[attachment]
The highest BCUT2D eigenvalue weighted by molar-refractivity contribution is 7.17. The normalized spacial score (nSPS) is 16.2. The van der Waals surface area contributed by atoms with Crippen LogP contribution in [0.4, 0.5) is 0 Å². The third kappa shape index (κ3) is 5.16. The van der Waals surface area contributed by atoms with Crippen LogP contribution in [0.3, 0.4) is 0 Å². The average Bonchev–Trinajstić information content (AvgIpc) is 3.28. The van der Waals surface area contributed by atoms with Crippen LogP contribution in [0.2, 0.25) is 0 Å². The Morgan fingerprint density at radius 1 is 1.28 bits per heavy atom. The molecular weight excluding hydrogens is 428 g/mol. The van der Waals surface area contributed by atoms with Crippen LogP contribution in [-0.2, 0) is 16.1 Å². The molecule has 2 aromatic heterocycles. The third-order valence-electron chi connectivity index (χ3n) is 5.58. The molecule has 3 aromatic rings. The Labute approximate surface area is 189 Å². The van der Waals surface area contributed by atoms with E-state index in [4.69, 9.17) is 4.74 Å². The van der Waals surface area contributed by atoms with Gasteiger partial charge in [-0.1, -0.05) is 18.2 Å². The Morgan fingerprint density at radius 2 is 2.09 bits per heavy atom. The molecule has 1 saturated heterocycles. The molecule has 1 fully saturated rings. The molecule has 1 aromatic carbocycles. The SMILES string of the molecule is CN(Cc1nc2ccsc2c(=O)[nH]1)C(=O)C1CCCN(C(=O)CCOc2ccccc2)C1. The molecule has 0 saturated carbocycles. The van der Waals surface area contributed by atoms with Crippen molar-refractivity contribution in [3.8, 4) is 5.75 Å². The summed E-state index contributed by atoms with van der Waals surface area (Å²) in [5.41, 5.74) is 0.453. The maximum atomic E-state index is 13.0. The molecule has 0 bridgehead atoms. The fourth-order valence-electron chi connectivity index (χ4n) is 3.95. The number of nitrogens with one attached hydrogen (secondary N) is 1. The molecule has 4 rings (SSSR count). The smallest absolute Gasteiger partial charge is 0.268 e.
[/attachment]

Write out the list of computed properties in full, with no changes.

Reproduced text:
The highest BCUT2D eigenvalue weighted by molar-refractivity contribution is 7.17. The normalized spacial score (nSPS) is 16.2. The van der Waals surface area contributed by atoms with Crippen LogP contribution in [0.4, 0.5) is 0 Å². The third kappa shape index (κ3) is 5.16. The van der Waals surface area contributed by atoms with Crippen LogP contribution in [0.3, 0.4) is 0 Å². The average Bonchev–Trinajstić information content (AvgIpc) is 3.28. The van der Waals surface area contributed by atoms with Crippen LogP contribution in [0.2, 0.25) is 0 Å². The Morgan fingerprint density at radius 1 is 1.28 bits per heavy atom. The molecular weight excluding hydrogens is 428 g/mol. The van der Waals surface area contributed by atoms with Crippen LogP contribution in [-0.2, 0) is 16.1 Å². The molecule has 2 aromatic heterocycles. The third-order valence-electron chi connectivity index (χ3n) is 5.58. The molecule has 3 aromatic rings. The Labute approximate surface area is 189 Å². The van der Waals surface area contributed by atoms with E-state index in [4.69, 9.17) is 4.74 Å². The van der Waals surface area contributed by atoms with Gasteiger partial charge in [-0.1, -0.05) is 18.2 Å². The Morgan fingerprint density at radius 2 is 2.09 bits per heavy atom. The molecule has 1 saturated heterocycles. The molecule has 1 fully saturated rings. The molecule has 1 aromatic carbocycles. The SMILES string of the molecule is CN(Cc1nc2ccsc2c(=O)[nH]1)C(=O)C1CCCN(C(=O)CCOc2ccccc2)C1. The molecule has 0 saturated carbocycles. The van der Waals surface area contributed by atoms with Crippen molar-refractivity contribution in [3.8, 4) is 5.75 Å². The summed E-state index contributed by atoms with van der Waals surface area (Å²) in [5.41, 5.74) is 0.453. The maximum atomic E-state index is 13.0. The molecule has 0 bridgehead atoms. The fourth-order valence-electron chi connectivity index (χ4n) is 3.95. The number of nitrogens with one attached hydrogen (secondary N) is 1. The molecule has 4 rings (SSSR count). The smallest absolute Gasteiger partial charge is 0.268 e.